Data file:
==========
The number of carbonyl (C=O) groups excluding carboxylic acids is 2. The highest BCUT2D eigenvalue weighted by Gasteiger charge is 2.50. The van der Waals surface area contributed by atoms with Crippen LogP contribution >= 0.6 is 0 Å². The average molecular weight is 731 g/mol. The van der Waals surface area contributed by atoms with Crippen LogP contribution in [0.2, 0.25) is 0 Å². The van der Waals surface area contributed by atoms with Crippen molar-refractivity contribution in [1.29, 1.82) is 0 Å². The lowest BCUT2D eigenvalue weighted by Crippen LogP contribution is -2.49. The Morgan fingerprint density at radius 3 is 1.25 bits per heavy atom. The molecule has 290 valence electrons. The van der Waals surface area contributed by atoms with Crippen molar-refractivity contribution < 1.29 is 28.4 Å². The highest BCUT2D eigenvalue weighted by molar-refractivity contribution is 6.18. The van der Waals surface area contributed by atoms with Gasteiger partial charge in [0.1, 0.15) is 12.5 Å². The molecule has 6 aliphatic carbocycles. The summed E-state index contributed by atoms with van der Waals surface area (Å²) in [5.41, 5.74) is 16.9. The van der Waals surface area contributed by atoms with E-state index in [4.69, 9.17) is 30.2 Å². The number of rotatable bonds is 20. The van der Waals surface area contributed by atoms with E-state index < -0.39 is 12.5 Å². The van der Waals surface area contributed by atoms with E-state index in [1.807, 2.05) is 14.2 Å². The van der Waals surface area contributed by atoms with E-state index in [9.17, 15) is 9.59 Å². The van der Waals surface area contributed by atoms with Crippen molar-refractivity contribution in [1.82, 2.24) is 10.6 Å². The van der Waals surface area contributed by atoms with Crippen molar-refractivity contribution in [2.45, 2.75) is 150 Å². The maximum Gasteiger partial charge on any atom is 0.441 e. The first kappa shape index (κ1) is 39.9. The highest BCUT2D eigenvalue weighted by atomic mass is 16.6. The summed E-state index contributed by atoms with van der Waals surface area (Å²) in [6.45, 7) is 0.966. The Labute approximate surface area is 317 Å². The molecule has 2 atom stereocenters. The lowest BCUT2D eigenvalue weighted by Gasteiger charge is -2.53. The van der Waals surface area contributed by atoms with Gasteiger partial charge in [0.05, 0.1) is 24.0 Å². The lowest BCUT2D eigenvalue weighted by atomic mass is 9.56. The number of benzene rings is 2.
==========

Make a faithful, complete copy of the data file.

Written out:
The number of carbonyl (C=O) groups excluding carboxylic acids is 2. The highest BCUT2D eigenvalue weighted by Gasteiger charge is 2.50. The van der Waals surface area contributed by atoms with Crippen LogP contribution >= 0.6 is 0 Å². The average molecular weight is 731 g/mol. The van der Waals surface area contributed by atoms with Crippen LogP contribution in [0.2, 0.25) is 0 Å². The van der Waals surface area contributed by atoms with Crippen molar-refractivity contribution in [1.29, 1.82) is 0 Å². The lowest BCUT2D eigenvalue weighted by Crippen LogP contribution is -2.49. The Morgan fingerprint density at radius 3 is 1.25 bits per heavy atom. The molecule has 290 valence electrons. The van der Waals surface area contributed by atoms with Crippen molar-refractivity contribution < 1.29 is 28.4 Å². The highest BCUT2D eigenvalue weighted by molar-refractivity contribution is 6.18. The van der Waals surface area contributed by atoms with Gasteiger partial charge in [0.1, 0.15) is 12.5 Å². The molecule has 6 aliphatic carbocycles. The summed E-state index contributed by atoms with van der Waals surface area (Å²) in [5.41, 5.74) is 16.9. The van der Waals surface area contributed by atoms with E-state index in [4.69, 9.17) is 30.2 Å². The number of rotatable bonds is 20. The van der Waals surface area contributed by atoms with E-state index < -0.39 is 12.5 Å². The van der Waals surface area contributed by atoms with E-state index in [1.807, 2.05) is 14.2 Å². The van der Waals surface area contributed by atoms with E-state index in [9.17, 15) is 9.59 Å². The van der Waals surface area contributed by atoms with Crippen molar-refractivity contribution in [1.82, 2.24) is 10.6 Å². The van der Waals surface area contributed by atoms with Crippen molar-refractivity contribution in [2.45, 2.75) is 150 Å². The maximum Gasteiger partial charge on any atom is 0.441 e. The first kappa shape index (κ1) is 39.9. The highest BCUT2D eigenvalue weighted by atomic mass is 16.6. The summed E-state index contributed by atoms with van der Waals surface area (Å²) in [6.45, 7) is 0.966. The Labute approximate surface area is 317 Å². The molecule has 2 atom stereocenters. The lowest BCUT2D eigenvalue weighted by Gasteiger charge is -2.53. The van der Waals surface area contributed by atoms with Gasteiger partial charge in [0.05, 0.1) is 24.0 Å². The lowest BCUT2D eigenvalue weighted by atomic mass is 9.56. The number of benzene rings is 2.